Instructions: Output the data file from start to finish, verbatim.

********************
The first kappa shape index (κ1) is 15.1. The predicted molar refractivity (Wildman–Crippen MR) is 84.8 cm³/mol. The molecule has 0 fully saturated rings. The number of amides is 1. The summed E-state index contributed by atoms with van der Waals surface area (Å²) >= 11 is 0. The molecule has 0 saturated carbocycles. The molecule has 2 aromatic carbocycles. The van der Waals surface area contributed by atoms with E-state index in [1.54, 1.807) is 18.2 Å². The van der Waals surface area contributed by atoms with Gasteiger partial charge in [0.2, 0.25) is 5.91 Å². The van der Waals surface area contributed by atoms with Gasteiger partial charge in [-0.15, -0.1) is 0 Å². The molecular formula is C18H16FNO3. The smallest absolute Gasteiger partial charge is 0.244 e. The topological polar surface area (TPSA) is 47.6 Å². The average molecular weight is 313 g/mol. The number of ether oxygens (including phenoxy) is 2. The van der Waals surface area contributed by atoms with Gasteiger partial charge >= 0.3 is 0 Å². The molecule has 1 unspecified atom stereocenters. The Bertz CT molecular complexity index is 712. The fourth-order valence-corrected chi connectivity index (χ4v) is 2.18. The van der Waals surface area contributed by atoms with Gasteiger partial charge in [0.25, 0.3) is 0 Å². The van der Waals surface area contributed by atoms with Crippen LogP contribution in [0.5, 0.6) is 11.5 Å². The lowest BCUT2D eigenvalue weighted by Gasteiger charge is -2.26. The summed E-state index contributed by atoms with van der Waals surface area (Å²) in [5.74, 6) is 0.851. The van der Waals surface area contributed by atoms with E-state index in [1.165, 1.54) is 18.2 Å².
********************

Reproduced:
The first kappa shape index (κ1) is 15.1. The predicted molar refractivity (Wildman–Crippen MR) is 84.8 cm³/mol. The molecule has 0 fully saturated rings. The number of amides is 1. The summed E-state index contributed by atoms with van der Waals surface area (Å²) >= 11 is 0. The molecule has 0 saturated carbocycles. The molecule has 2 aromatic carbocycles. The van der Waals surface area contributed by atoms with E-state index in [1.54, 1.807) is 18.2 Å². The van der Waals surface area contributed by atoms with Gasteiger partial charge in [0.2, 0.25) is 5.91 Å². The van der Waals surface area contributed by atoms with Gasteiger partial charge in [-0.15, -0.1) is 0 Å². The molecular formula is C18H16FNO3. The smallest absolute Gasteiger partial charge is 0.244 e. The topological polar surface area (TPSA) is 47.6 Å². The average molecular weight is 313 g/mol. The number of ether oxygens (including phenoxy) is 2. The van der Waals surface area contributed by atoms with Gasteiger partial charge >= 0.3 is 0 Å². The molecule has 1 unspecified atom stereocenters. The Bertz CT molecular complexity index is 712. The fourth-order valence-corrected chi connectivity index (χ4v) is 2.18. The van der Waals surface area contributed by atoms with Gasteiger partial charge in [0.25, 0.3) is 0 Å². The van der Waals surface area contributed by atoms with Crippen LogP contribution in [0.5, 0.6) is 11.5 Å². The lowest BCUT2D eigenvalue weighted by Gasteiger charge is -2.26. The summed E-state index contributed by atoms with van der Waals surface area (Å²) in [5.74, 6) is 0.851. The van der Waals surface area contributed by atoms with E-state index in [1.165, 1.54) is 18.2 Å².